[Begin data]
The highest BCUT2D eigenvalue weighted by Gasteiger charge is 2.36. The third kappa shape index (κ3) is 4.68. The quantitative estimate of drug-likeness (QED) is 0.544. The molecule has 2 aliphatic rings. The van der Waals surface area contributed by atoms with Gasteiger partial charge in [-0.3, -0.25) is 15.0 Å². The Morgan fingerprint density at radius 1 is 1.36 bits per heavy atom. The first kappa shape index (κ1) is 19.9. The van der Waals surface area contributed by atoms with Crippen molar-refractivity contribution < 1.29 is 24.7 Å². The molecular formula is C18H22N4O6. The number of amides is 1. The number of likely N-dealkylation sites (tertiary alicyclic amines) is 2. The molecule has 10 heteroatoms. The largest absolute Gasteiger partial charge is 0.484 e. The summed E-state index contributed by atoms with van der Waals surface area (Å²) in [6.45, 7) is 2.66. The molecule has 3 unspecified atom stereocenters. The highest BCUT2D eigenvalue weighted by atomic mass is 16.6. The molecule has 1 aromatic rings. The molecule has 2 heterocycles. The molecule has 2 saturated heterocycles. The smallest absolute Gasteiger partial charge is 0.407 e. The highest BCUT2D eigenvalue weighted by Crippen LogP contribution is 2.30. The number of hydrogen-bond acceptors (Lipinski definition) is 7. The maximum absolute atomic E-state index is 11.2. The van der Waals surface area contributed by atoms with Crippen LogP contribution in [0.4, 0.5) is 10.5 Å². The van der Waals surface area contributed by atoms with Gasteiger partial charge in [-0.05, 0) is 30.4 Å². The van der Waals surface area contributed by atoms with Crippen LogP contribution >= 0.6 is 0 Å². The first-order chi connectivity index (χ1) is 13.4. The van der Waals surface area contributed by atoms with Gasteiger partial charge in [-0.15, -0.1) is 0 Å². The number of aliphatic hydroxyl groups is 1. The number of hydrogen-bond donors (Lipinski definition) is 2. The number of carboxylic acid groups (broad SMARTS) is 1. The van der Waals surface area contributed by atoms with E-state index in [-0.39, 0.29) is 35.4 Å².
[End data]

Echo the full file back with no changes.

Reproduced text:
The highest BCUT2D eigenvalue weighted by Gasteiger charge is 2.36. The third kappa shape index (κ3) is 4.68. The quantitative estimate of drug-likeness (QED) is 0.544. The molecule has 2 aliphatic rings. The van der Waals surface area contributed by atoms with Gasteiger partial charge in [-0.3, -0.25) is 15.0 Å². The Morgan fingerprint density at radius 1 is 1.36 bits per heavy atom. The first kappa shape index (κ1) is 19.9. The van der Waals surface area contributed by atoms with Crippen molar-refractivity contribution < 1.29 is 24.7 Å². The molecular formula is C18H22N4O6. The number of amides is 1. The number of likely N-dealkylation sites (tertiary alicyclic amines) is 2. The molecule has 10 heteroatoms. The largest absolute Gasteiger partial charge is 0.484 e. The summed E-state index contributed by atoms with van der Waals surface area (Å²) in [6.45, 7) is 2.66. The molecule has 3 unspecified atom stereocenters. The highest BCUT2D eigenvalue weighted by atomic mass is 16.6. The molecule has 1 aromatic rings. The molecule has 2 heterocycles. The molecule has 2 saturated heterocycles. The smallest absolute Gasteiger partial charge is 0.407 e. The highest BCUT2D eigenvalue weighted by Crippen LogP contribution is 2.30. The number of hydrogen-bond acceptors (Lipinski definition) is 7. The maximum absolute atomic E-state index is 11.2. The van der Waals surface area contributed by atoms with Crippen LogP contribution in [0.4, 0.5) is 10.5 Å². The van der Waals surface area contributed by atoms with Gasteiger partial charge in [-0.05, 0) is 30.4 Å². The van der Waals surface area contributed by atoms with Crippen LogP contribution >= 0.6 is 0 Å². The first-order chi connectivity index (χ1) is 13.4. The van der Waals surface area contributed by atoms with Gasteiger partial charge in [-0.15, -0.1) is 0 Å². The number of aliphatic hydroxyl groups is 1. The number of hydrogen-bond donors (Lipinski definition) is 2. The number of carboxylic acid groups (broad SMARTS) is 1. The van der Waals surface area contributed by atoms with E-state index in [-0.39, 0.29) is 35.4 Å².